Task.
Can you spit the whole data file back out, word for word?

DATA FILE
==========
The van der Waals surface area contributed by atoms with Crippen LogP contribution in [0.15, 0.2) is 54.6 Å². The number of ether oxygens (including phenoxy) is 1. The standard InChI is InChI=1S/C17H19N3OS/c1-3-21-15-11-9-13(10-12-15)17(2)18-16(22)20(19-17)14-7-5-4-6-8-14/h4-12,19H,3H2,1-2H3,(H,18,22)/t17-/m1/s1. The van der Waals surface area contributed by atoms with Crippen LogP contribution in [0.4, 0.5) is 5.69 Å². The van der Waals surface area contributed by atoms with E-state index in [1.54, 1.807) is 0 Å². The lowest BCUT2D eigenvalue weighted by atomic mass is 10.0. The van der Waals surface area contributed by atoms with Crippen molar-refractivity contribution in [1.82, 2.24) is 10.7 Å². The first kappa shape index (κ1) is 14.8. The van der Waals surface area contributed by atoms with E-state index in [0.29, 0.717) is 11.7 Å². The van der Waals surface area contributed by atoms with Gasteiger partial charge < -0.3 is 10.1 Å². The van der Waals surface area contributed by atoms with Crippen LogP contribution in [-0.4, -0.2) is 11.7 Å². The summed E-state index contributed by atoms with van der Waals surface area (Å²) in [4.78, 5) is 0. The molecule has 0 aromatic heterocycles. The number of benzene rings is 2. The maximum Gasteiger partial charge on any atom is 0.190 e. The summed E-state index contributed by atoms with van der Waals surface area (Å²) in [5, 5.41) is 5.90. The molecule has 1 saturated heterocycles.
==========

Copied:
The van der Waals surface area contributed by atoms with Crippen LogP contribution in [0.15, 0.2) is 54.6 Å². The number of ether oxygens (including phenoxy) is 1. The standard InChI is InChI=1S/C17H19N3OS/c1-3-21-15-11-9-13(10-12-15)17(2)18-16(22)20(19-17)14-7-5-4-6-8-14/h4-12,19H,3H2,1-2H3,(H,18,22)/t17-/m1/s1. The van der Waals surface area contributed by atoms with Crippen LogP contribution in [0.4, 0.5) is 5.69 Å². The van der Waals surface area contributed by atoms with E-state index in [1.54, 1.807) is 0 Å². The lowest BCUT2D eigenvalue weighted by atomic mass is 10.0. The van der Waals surface area contributed by atoms with Crippen molar-refractivity contribution in [1.82, 2.24) is 10.7 Å². The first kappa shape index (κ1) is 14.8. The van der Waals surface area contributed by atoms with E-state index in [0.29, 0.717) is 11.7 Å². The van der Waals surface area contributed by atoms with Gasteiger partial charge < -0.3 is 10.1 Å². The van der Waals surface area contributed by atoms with Crippen LogP contribution in [-0.4, -0.2) is 11.7 Å². The summed E-state index contributed by atoms with van der Waals surface area (Å²) in [4.78, 5) is 0. The molecule has 0 aromatic heterocycles. The number of benzene rings is 2. The maximum Gasteiger partial charge on any atom is 0.190 e. The summed E-state index contributed by atoms with van der Waals surface area (Å²) in [5, 5.41) is 5.90. The molecule has 1 saturated heterocycles.